"Also," Debbie adds, "Be sure to account for stall mats or mattress systems when you do your stall floor layout. The stall should be able to be deep enough to accommodate the mat that you choose as well as the bedding that goes on top of it. If you don't calculate depth of your stall base to accommodate what will be on top of it, the finished stall will be too high." "Your bedding will be pushed out of your stall door and your aisle will be full of bedding. Or horses will 'walk the bedding' out of the stall when they go out, making it time consuming to remove the bedding before you close the door again. This is a big tip that can easily be missed. When you think about how often you open and close your stall doors this can become a real frustration if not thought about in the beginning layout."
One last thing to think about with your stalls are buckets.
Lynn likes buckets that cannot move around. "I like them attached and I like feed buckets low to the ground. I love deep corner feeders the best. Horses don't throw the feed everywhere. Water buckets or automatic waters- keep up high, chest level. They stay cleaner and safer for the horse. I have water near the stall door (you can water easier or look at your water). I put the feed bucket in the other corner in front of the stall, safer to feed if you go in the stall or you can have a feed door access to feed from the outside of the stall.
I like hay in the back corner on the door side.
Then I can look at my horse from the profile as he eats his hay!" Look for feeders that have rounded corners and are easy for horses to eat from. "Make sure your hand feeders are at an appropriate height so that the horses do not have to reach for their grain. There are many bucket holders available that help to keep buckets on the wall. My favorite is a swing out door with the water bucket on the door. It's easy to clean and fill!. And if you have to have a 'non-horse' person help with some chores while you are away, you know that the watering can be done from the outside of the stall. The same holds true with hay feeders that 'carousel' out and then can be locked in place" says Debbie. Also, she adds "to check your options. As always, seek out an expert in the field that will give you good choices and help you make good decisions based on your particular needs in your barn".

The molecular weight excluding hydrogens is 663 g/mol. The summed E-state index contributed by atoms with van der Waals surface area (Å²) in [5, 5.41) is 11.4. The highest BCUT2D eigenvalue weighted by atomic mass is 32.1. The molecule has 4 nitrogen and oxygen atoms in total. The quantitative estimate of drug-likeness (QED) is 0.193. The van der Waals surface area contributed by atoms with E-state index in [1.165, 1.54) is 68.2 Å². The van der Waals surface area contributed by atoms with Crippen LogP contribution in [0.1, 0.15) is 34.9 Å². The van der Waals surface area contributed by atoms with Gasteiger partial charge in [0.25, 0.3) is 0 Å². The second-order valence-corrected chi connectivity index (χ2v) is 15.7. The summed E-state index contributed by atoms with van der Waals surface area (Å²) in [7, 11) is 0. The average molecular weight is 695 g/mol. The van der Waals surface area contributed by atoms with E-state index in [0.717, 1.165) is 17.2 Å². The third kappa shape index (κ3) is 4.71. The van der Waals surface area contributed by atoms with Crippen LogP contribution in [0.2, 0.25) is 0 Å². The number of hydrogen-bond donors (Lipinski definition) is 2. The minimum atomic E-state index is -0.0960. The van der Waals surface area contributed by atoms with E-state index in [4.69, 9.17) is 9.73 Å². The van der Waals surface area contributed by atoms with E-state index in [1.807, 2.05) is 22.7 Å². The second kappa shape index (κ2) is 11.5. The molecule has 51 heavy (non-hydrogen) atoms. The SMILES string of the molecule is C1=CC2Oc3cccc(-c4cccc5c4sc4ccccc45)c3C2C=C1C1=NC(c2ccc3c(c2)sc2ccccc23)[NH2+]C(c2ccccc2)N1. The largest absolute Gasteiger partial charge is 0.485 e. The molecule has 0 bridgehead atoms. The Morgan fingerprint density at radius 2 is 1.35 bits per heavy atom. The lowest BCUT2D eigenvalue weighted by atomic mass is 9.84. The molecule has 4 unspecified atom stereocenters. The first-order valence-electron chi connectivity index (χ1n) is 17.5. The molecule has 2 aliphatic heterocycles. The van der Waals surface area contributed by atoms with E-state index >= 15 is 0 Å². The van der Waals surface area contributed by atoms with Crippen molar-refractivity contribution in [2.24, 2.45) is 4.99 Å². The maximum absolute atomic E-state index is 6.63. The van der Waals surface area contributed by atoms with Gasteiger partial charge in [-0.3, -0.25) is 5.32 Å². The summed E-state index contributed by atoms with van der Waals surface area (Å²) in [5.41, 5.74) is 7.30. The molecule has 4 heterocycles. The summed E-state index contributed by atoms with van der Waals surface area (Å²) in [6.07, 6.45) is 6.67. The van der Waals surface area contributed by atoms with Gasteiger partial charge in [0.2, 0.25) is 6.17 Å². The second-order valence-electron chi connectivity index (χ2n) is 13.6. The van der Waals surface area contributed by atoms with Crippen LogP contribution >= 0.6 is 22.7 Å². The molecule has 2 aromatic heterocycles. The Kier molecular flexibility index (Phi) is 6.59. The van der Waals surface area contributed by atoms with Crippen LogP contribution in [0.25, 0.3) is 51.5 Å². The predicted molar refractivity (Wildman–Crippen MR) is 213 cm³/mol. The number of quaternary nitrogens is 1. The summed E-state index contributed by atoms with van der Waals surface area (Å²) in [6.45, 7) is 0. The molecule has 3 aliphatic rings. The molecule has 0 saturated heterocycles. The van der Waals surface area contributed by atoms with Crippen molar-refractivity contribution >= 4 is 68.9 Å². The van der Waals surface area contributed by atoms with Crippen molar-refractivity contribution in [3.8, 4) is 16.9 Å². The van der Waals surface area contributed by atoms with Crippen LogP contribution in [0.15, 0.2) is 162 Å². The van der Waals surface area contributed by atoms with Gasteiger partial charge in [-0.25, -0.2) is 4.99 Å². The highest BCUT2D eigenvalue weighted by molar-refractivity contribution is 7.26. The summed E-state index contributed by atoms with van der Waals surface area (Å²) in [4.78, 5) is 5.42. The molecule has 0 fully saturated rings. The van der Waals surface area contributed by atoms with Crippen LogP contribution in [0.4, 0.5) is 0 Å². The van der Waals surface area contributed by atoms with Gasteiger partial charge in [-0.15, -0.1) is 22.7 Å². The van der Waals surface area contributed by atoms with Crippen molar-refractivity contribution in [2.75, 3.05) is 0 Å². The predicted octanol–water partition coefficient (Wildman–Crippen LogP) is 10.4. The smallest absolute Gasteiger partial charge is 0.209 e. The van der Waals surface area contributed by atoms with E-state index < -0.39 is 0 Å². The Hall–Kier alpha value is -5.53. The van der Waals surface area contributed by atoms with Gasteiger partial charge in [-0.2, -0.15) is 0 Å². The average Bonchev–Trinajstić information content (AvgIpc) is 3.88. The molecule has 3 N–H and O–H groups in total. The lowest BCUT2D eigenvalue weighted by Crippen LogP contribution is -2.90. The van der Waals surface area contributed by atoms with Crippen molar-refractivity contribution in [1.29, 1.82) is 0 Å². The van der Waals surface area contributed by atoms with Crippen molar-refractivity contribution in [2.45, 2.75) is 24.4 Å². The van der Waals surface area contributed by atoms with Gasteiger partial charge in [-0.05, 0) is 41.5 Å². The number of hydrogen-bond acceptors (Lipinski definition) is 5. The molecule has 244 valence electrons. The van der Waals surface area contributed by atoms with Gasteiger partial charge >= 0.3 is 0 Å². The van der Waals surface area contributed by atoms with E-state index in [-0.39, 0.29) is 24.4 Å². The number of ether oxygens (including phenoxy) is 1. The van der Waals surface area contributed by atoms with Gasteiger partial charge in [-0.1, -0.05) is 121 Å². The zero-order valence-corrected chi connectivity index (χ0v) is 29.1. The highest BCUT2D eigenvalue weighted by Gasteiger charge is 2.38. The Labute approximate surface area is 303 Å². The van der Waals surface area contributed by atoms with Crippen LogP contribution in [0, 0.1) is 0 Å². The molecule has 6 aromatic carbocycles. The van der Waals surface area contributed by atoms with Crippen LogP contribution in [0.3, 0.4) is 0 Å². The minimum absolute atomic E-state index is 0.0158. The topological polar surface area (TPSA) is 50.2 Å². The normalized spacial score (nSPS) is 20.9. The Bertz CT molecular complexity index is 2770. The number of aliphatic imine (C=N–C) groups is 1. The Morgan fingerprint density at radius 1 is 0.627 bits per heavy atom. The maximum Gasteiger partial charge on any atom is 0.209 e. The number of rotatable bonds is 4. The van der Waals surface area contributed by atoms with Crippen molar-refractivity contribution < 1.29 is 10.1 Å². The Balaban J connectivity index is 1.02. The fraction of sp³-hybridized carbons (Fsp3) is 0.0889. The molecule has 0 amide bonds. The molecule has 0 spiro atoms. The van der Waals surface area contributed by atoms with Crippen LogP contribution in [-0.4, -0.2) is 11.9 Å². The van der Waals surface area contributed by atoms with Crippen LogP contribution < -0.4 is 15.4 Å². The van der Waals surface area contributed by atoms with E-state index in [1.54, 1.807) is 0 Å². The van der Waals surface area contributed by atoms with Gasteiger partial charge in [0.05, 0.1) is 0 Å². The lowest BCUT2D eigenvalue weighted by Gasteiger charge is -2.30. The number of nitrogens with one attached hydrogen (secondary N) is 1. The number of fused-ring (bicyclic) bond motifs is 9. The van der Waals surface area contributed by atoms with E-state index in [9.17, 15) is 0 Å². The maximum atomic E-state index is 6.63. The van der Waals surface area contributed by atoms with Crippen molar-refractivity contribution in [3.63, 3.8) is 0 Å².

Most important Stall tip from Lynn: "Turn out your horses daily at least 2-3 hours a day!"
Stall material reference:
Is a thinner layer of zinc that is applied by a process called electroplating. It provides excellent rust protection on the outside of steel. This protection will not last as long as hot-dipped galvanized.
Powder Coated Paint
Please feel free to email with any questions you may have regarding stall materials, or go to "Ask Debbie."
IMPORTANT NOTE: Even with the best rust protection, with any stall system, some rusting eventually may occur. Minor touch up will be necessary at weld joints or deep scratches to keep stalls looking like new.
Debbie has over 45 years experience with horses and equine-related businesses. She has owned, trained, boarded horses and run stables at various times in her career. She is a certified fence installer, has given balanced riding lessons, and has shown horses in Western, Western Pleasure, Trail, English, Hunter/Jumper, Fox Hunting, Hunter Trials, Dressage and driving classes. Debbie has been involved in foaling, and just about every aspect of horse ownership possible, and she welcomes your questions and comments. If you are interested in using any articles by Debbie, please send her an email.